Touring a home is incredibly exciting. You’re probably looking for a nice kitchen, hardwood floors, and an updated master suite. There are other things that you should be looking for too during your house tour, and here are just a few of them.

homeEntertaining space

The desire for great entertaining space has grown significantly in the last few years. Millions of homeowners around the country are changing their homes to make them better for entertaining. In fact, a recent Houzz study found that 56% of respondents who were updating their yards wanted to make them more entertainment-friendly. If you can buy a home that already has stellar gathering spaces, then you don’t have to do any work after you move in.

New windows

Most first-time buyers don’t realize how important the home’s windows are. When touring a home, pay attention to how the windows allow natural light to come streaming in — or don’t. In addition to aesthetic purposes, new windows also prevent energy loss. If the home has old, drafty windows, that can seriously affect how much you’re going to pay in energy bills. Try to ascertain the condition of the windows before you buy. If they haven’t already been updated, you can update them yourself after you move in and get as much as 80% back on your investment, according to the National Association of Realtors.

Sturdy roof

Roofs typically last quite a while, but when you need to replace them, it can get pricey. So here’s a good rule of thumb: Always check the condition of the roof before you make an offer on the house. If the roof is older, see if the seller will update it before you close on the home. Because it will make your new home safer, it can lower your homeowner’s insurance rate, too.

Foundation condition

Foundations can be tricky, and it’s important to know what you’re looking for. Typically, a small hairline crack in the foundation simply means the house is settling and there’s nothing seriously wrong. However, a larger gap in the foundation can indicate serious issues. How can you tell if there are foundation problems? You can check to see if the door and windows are sticking, if there are cracks above the window frames, or if the floors are uneven.

Updated electrical

The condition of the electrical system in the home you’re looking at can mean the difference between thousands of dollars. On top of that, bad wiring is just downright dangerous. Older homes dating back to the 1930s and 1940s typically have knob and tube wiring, which is dangerous and expensive to replace. While you can’t stop and check the wiring during an open house, you can find out the condition of the electrical system during the home inspection.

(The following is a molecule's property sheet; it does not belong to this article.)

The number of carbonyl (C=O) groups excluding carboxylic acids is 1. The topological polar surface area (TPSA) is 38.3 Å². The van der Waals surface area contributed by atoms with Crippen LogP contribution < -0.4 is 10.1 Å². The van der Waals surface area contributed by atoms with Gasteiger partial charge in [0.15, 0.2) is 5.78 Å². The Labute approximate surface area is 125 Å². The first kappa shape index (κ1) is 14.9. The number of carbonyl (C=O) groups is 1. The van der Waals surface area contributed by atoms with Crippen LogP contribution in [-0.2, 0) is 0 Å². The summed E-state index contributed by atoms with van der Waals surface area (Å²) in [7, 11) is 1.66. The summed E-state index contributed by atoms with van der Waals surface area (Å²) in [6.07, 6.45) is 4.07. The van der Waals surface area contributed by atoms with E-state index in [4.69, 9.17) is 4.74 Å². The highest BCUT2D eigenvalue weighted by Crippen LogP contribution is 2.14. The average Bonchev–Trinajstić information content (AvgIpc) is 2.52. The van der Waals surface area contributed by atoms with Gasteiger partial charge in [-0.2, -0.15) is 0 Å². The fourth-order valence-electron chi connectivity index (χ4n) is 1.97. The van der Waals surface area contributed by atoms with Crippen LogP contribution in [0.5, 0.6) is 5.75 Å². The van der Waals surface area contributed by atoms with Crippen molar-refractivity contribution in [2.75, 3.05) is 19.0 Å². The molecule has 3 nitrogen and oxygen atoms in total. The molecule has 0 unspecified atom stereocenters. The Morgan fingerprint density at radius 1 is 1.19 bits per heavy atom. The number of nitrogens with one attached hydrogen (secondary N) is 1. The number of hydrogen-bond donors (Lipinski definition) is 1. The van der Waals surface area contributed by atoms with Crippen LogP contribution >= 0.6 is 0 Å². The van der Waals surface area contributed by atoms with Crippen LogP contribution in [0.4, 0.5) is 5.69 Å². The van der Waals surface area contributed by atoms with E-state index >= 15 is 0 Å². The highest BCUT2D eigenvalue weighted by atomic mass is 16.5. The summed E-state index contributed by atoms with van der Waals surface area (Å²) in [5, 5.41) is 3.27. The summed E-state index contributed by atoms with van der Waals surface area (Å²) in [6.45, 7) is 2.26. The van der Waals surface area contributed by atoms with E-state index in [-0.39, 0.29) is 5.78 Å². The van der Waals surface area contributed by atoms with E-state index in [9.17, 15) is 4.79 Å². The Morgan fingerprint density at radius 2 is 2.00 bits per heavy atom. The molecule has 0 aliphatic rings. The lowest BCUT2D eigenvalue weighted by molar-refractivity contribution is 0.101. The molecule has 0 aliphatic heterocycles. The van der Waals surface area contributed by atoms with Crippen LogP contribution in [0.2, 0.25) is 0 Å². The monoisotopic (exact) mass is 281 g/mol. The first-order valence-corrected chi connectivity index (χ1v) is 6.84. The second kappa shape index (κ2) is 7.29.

Drainage issues

You don’t want water damage in your new home, so the drainage is really something to look out for. It’s not always easy to detect poor drainage though. You can look for signs like overflowing gutters, standing water in the yard, migrating mulch in flower beds, water stains on the basement walls, and cracks in the foundations. If you’re looking at a home that has poor drainage and improper grading, you might want to move onto the next house because those problems are difficult and expensive to fix.

Modular construction

While this one is not a necessity, it certainly is a perk. A modular home is one that is built in an offsite factory and assembled on site. Because they are built much quicker than conventional homes, they are often much cheaper. Plus, modular constructions reduce energy consumption by roughly 67%. They can even reduce energy costs for the occupants later on.

A real estate agent

If you’re looking for a house to purchase, then you should be looking for a Realtor or real estate agent too. Realtors are incredibly helpful and resourceful, from touring a home to negotiating a great deal. Plus, nearly 78% of recent buyers found their real estate agent to be a very useful source of information. It’s safe to say that they make the entire process that much easier; however, during the initial walk through, they can tell you what to look for.

When you’re touring a home, make sure you really look at almost every square-inch of the house. The new countertops in the kitchen aren’t as important as the shifting foundation. Make sure you check with your Realtor and get an inspection done before closing. That’s the only way to truly know what you’re getting into.

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